One day after the school’s annual Halloween event, a student lies in the hospital, her system poisoned by dangerous levels of alcohol. Everyone in this sheltered community—parents, teachers, students, police, and the media—are left trying to figure out what actually happened. Only the handful of students who were there when she was attacked truly know the answers and they have vowed to keep one another’s secrets. As details from the evening emerge, powerful families are forced to hire attorneys and less powerful families watch helplessly. Parents’ marriages are jeopardized, and students’ futures are impacted. No one at Saint Ambrose can escape the fallout of a life-altering event.
In this compelling novel, Danielle Steel illuminates the dark side of one drunken night, with its tragic consequences, from every possible point of view. As the drama unfolds, the characters will reach a crossroads where they must choose between truth and lies, between what is easy and what is right, and find the moral compass they will need for the rest of their lives.
She's a murderer. Everyone knows she killed Stuart Rees - why else would his dead body be found in her shed? So now Tabitha is in prison, awaiting trial.
Coming back to the remote coastal village where she grew up was a mistake. She didn't fit in then, and she doesn't fit in now. That day is such a blur, she can't remember clearly what happened. There is something she is missing, something important... She only knows one thing. She is not capable of murder. And the only one she can trust to help her out of this situation is herself. So she must fight. Against the odds. For her life.
Beautifully written about prejudice, loneliness and fighting spirit, this new book by Nicci French is shocking, twisty and utterly compelling.
Amelia White dreams of being a reporter. The closest she's come is selling advertising in the local paper - until the fateful day she stumbles on a shocking scoop.
Round the corner from her home, she discovers the body of a murder victim, dumped among the rubbish. When the police and reporters descend, Amelia is horrified at the lies soon to be spread about the young woman. Determined to protect the victim from these smears, she convinces her paper's editor to let her tell the true story. And when another body is found, Amelia discovers that she may be the only one with any chance of learning the truth and stopping more killings.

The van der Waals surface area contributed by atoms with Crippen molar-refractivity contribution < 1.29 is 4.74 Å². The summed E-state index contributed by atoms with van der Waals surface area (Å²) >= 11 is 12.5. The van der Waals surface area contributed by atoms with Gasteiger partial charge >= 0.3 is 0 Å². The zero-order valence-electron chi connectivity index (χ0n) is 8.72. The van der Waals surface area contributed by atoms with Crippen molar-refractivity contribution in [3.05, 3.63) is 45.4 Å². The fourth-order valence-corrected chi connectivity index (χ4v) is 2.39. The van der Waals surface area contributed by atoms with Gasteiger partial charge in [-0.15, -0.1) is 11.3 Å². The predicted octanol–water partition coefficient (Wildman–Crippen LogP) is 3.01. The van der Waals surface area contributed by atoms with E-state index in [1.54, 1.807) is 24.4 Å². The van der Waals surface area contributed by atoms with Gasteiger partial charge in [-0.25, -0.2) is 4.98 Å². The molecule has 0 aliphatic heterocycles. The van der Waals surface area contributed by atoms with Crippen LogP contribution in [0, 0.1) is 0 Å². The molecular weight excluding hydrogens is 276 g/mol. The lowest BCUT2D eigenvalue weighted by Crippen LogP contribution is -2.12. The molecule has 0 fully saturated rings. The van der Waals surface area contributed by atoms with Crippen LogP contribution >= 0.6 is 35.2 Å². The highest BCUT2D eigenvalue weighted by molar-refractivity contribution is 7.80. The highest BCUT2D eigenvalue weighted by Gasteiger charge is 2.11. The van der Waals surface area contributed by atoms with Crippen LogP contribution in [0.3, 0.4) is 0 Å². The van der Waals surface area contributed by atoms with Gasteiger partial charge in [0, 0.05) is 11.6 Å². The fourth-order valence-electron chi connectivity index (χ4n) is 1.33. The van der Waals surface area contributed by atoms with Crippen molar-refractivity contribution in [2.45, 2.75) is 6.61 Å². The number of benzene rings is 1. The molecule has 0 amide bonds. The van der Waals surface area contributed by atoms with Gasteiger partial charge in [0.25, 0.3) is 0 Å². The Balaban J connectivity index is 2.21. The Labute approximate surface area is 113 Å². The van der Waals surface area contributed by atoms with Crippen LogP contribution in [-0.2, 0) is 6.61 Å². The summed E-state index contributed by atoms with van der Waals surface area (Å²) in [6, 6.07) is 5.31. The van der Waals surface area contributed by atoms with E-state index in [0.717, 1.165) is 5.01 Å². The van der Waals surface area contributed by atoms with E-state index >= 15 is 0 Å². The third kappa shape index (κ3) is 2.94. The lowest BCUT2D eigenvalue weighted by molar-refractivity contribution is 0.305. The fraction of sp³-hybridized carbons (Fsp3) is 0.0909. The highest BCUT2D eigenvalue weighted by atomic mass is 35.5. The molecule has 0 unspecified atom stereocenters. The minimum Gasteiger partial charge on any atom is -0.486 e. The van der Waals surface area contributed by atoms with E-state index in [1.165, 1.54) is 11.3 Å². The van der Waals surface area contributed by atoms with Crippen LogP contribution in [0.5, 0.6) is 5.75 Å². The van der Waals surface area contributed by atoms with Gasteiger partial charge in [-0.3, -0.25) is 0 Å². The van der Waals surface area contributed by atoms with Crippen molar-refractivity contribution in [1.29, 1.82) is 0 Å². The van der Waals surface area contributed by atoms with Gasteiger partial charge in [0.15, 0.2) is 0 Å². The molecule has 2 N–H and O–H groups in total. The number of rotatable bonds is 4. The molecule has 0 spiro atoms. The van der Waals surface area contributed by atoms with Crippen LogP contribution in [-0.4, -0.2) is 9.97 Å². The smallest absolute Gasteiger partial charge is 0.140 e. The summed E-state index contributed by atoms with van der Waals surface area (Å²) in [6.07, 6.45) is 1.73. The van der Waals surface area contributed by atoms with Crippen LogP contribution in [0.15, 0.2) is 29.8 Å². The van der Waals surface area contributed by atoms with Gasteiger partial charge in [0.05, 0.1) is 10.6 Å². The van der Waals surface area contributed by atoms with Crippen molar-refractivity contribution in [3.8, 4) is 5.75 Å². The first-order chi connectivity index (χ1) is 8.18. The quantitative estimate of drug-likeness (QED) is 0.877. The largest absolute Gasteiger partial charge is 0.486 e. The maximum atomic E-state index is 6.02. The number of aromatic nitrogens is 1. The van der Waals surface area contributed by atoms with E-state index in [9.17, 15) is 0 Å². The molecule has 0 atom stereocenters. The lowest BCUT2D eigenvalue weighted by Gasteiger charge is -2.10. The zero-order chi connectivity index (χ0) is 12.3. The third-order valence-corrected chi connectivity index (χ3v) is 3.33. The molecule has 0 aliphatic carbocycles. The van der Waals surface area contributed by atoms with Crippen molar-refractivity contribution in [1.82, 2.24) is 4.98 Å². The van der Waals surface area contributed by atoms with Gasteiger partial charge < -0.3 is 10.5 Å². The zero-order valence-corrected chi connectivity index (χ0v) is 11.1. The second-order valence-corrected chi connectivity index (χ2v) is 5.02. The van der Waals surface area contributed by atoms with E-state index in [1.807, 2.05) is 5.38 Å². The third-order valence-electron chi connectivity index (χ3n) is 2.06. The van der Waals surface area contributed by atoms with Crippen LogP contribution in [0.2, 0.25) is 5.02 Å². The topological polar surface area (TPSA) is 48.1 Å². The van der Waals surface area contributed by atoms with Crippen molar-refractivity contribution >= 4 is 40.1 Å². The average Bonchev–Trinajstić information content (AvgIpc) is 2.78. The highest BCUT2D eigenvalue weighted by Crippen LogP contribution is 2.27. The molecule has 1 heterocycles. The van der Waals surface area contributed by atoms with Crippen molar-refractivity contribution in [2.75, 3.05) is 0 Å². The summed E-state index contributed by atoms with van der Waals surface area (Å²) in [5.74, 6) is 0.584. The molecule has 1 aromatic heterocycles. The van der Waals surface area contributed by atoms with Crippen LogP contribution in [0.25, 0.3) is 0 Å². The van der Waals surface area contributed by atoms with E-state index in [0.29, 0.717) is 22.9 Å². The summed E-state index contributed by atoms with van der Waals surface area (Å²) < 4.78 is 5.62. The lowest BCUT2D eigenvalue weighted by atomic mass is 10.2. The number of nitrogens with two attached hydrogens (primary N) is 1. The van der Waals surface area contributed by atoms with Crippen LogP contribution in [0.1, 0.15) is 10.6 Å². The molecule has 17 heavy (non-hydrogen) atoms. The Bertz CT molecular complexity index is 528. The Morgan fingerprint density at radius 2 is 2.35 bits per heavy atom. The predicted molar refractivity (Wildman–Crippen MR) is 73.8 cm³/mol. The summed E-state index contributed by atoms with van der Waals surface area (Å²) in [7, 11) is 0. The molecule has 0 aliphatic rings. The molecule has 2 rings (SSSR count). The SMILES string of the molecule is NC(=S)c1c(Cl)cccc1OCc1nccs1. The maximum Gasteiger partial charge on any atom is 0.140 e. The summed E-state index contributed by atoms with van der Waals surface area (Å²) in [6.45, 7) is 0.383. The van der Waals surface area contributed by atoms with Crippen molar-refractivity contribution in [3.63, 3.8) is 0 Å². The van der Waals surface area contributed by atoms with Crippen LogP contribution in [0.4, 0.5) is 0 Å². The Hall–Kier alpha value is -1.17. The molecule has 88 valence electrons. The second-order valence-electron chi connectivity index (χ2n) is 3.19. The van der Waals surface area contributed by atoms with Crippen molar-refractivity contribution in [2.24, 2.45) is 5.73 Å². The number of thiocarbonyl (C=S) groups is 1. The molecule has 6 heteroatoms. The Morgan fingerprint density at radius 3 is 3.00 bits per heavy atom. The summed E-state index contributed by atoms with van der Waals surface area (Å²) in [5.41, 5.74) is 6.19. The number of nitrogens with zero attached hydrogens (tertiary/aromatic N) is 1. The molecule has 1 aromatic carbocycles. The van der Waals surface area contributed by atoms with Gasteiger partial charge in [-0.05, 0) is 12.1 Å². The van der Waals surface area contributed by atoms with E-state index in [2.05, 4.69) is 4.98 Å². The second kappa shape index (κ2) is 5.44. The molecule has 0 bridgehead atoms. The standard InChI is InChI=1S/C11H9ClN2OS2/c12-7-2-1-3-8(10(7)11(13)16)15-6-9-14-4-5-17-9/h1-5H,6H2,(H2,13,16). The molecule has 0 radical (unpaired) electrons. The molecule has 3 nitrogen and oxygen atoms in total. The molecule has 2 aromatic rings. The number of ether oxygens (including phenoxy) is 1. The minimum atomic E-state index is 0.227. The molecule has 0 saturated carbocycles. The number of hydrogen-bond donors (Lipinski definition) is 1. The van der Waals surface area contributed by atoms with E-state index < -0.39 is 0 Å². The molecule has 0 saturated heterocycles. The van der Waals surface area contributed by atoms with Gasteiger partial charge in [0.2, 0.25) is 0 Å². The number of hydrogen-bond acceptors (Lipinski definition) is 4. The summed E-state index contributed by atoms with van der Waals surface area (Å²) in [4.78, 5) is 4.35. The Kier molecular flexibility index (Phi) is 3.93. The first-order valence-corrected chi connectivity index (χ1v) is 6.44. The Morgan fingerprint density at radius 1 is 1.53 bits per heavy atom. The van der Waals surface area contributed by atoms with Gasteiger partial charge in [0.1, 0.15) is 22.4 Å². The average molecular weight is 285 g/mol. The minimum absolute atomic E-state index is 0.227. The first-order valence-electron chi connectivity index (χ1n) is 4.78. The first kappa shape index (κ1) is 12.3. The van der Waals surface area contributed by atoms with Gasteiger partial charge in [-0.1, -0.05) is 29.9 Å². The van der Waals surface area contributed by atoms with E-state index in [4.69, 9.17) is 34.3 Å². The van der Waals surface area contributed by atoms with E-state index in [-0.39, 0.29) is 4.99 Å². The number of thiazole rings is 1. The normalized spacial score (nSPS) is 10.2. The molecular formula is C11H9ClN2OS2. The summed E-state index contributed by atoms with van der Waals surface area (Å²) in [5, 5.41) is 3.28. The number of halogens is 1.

If only she can work out who the liar is...
“Hillbrow, 1967. The New York of Africa. Someone wrote that the place would soon have more people per square kilometre than Tokyo. Everyone quoted that article to everyone. Some even cut it out and kept it folded in their wallets.”
While other boys daydream about racing cars and football, eleven-year-old stutterer Phen sits reading to his father. In number four Duchess Court, Phen’s dad looks like a Spitfire pilot behind his oxygen mask. But real life is different from the daring adventures in the books Phen reads and he is forced to grow up faster than other boys his age. This is until Heb Thirteen Two shows up: in his pinstriped suit pants and tie-dyed psychedelic top, the stranger could be any old bum, or a boy’s special angel come to live among men.
Poignant, witty and wise, John Hunt's "The Boy Who Could Keep a Swan in His Head" is a meditation on being alive and shows us the power of books when we need them the most.